Phlegm Flying Across Sidewalk During San Francisco Commute
The over-productive salivary glands of some Bay Area sidewalk commuters could be worthy of a UCSF study of otolaryngological phenomena.
On a typical power-walk from the CBS building to BART, the telltale throat-clearing immediately preceding a massive expectoration often causes me to make haphazard zigzags away from the source, as if I were a WWI flying ace dodging enemy shrapnel.
For some, it’s a cold that triggers the need to expel excess music. For others, it’s something they ate or drank. But for at least one man who frequents Front Street near California, it’s an art.
This week, the most astonishing of sidewalk spitters caught my attention, not for his wanton disregard for the cleanliness of fellow pedestrians, but for his accuracy.
As I heard him ramping up—a deep guttural sound, summoning the last vestiges of mucus from inside whatever pus-filled cavity he could muster—I hastened my pace, wrapping my jacket tightly to clear his trajectory.
And then he let fly.
A massive white amalgam of spittle and phlegm, launched from a seated position atop a planter near a building, hurtled clear across the sidewalk, to land succinctly with a heavy, authoritative thud in the gutter.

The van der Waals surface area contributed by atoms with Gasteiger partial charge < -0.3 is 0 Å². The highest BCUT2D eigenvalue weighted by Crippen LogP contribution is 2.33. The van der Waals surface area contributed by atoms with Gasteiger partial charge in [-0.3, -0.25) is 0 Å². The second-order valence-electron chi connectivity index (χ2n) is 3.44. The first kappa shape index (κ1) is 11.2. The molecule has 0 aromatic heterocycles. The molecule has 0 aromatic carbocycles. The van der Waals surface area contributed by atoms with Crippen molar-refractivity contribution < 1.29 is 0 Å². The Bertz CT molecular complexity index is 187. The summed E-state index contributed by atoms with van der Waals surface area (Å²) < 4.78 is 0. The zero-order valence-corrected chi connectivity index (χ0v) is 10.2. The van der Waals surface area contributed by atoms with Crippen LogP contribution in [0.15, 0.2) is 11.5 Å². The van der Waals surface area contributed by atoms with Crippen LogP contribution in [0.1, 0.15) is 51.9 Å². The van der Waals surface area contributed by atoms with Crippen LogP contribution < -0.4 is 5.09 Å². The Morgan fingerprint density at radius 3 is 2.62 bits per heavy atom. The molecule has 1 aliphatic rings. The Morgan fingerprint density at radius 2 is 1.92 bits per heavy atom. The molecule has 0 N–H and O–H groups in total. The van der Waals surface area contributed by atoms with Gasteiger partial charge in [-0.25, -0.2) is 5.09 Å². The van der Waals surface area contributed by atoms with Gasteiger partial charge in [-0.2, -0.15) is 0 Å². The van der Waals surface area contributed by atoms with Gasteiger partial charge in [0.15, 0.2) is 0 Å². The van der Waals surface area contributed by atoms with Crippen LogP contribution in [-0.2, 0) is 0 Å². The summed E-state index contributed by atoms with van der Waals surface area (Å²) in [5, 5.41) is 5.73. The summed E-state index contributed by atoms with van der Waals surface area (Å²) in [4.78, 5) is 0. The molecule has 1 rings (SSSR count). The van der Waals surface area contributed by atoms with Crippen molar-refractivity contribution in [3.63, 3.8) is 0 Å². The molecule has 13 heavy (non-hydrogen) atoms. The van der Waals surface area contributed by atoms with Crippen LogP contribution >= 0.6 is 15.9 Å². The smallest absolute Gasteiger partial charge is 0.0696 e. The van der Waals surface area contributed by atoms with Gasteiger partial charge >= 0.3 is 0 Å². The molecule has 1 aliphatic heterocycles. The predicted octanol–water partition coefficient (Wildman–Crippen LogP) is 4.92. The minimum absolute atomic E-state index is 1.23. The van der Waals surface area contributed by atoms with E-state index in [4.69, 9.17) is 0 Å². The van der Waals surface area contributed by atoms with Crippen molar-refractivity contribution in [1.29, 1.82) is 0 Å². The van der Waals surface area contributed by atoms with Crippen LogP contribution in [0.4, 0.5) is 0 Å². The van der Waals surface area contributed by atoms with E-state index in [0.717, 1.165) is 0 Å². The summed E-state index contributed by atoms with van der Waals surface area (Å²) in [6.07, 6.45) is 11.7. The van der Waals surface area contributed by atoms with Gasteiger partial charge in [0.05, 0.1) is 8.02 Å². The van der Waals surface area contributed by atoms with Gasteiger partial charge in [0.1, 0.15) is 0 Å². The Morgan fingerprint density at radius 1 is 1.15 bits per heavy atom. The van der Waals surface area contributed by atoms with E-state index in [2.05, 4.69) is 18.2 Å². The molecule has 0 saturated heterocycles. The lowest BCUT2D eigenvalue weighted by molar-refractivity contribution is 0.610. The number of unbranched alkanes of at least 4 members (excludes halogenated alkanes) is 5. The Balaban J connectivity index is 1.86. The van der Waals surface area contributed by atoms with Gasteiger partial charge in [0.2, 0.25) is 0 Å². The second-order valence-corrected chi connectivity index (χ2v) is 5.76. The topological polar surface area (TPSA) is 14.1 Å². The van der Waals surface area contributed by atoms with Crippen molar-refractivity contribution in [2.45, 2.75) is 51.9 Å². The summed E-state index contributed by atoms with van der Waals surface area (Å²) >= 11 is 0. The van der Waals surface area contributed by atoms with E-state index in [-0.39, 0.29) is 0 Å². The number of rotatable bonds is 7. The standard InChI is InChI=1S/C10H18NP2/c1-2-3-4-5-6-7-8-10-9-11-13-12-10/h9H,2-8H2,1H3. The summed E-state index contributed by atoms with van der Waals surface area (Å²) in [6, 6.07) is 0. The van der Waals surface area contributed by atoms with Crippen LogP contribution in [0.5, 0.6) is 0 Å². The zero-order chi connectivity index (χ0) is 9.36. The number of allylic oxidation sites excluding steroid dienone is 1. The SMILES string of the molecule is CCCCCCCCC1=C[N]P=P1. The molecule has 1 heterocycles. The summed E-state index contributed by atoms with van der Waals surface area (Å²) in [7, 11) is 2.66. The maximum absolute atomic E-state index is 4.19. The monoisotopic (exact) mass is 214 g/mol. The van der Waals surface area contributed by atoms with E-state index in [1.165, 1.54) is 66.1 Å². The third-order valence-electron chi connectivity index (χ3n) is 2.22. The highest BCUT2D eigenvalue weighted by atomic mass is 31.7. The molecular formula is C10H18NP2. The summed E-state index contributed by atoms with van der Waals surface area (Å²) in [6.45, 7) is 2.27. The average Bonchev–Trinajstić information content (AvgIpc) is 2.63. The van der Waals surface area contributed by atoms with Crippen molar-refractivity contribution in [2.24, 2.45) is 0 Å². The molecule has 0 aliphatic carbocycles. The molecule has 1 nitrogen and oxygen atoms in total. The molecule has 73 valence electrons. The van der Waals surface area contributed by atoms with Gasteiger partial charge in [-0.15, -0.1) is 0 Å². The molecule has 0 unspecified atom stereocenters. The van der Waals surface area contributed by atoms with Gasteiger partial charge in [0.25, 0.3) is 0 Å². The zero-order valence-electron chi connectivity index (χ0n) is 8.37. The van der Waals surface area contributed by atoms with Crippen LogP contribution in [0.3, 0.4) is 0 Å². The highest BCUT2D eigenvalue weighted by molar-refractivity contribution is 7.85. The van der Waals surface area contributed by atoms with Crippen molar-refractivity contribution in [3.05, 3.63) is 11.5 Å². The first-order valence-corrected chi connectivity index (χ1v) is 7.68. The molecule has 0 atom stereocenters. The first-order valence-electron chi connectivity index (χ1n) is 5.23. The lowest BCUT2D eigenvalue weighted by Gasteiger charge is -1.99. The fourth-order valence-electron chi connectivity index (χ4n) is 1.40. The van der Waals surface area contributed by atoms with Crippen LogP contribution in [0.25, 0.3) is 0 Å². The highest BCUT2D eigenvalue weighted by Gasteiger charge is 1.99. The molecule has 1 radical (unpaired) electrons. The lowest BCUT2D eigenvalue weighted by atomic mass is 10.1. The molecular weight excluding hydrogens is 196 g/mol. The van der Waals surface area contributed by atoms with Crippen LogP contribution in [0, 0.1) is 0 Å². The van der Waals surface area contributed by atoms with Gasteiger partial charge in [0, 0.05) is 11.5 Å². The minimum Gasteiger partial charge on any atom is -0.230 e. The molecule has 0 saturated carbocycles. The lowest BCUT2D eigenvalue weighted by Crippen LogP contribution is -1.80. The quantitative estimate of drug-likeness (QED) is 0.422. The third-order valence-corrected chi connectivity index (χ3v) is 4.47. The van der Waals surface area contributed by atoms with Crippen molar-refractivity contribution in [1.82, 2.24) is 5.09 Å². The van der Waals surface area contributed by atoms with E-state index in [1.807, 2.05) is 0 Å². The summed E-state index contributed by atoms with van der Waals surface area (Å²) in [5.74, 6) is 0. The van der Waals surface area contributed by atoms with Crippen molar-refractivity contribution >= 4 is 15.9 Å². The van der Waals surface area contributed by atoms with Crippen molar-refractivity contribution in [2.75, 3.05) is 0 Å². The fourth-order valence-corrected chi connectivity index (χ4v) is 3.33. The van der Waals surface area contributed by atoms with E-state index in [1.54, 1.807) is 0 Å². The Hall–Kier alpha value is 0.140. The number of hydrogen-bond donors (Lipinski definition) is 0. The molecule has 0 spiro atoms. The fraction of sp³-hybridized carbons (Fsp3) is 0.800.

I was impressed.
I felt it was nothing short of an art form, or perhaps even athleticism.
First, I must confess, I’m not a spitter.
It might be my complete lack of affinity for baseball or sunflower seeds, but I never mastered the saliva lobbing skills. When I brush my teeth and spit the paste out, it resembles more of a foam-filled spit-take, than a neat, orderly glob of regurgitated goo.
While my saliva lacks the requisite viscosity for such feats of tongue tossing, I am left with utmost respect for what I witnessed in the Financial District. Here’s to you, Mr. Planter Box Sitter, Hyper Accurate Spitter.
But next time?
Wait till I get out of your way, before beginning your launch sequence. It still creeps me out.
I feel a need to add that the ranks of persons afflicted with prodigious phlegm run the gamut, from businessmen in $3,000 suits, to homeless men wearing the same businessman’s discarded suits, all hocking a luggie at the same rate, though not with the same accuracy.
But there is one thing I’ve never seen, at least not in public: a female phlegm flicker.
I’m sure women are equally skilled as men, if not more so. They just don’t see a need to show off that skill. Thankfully.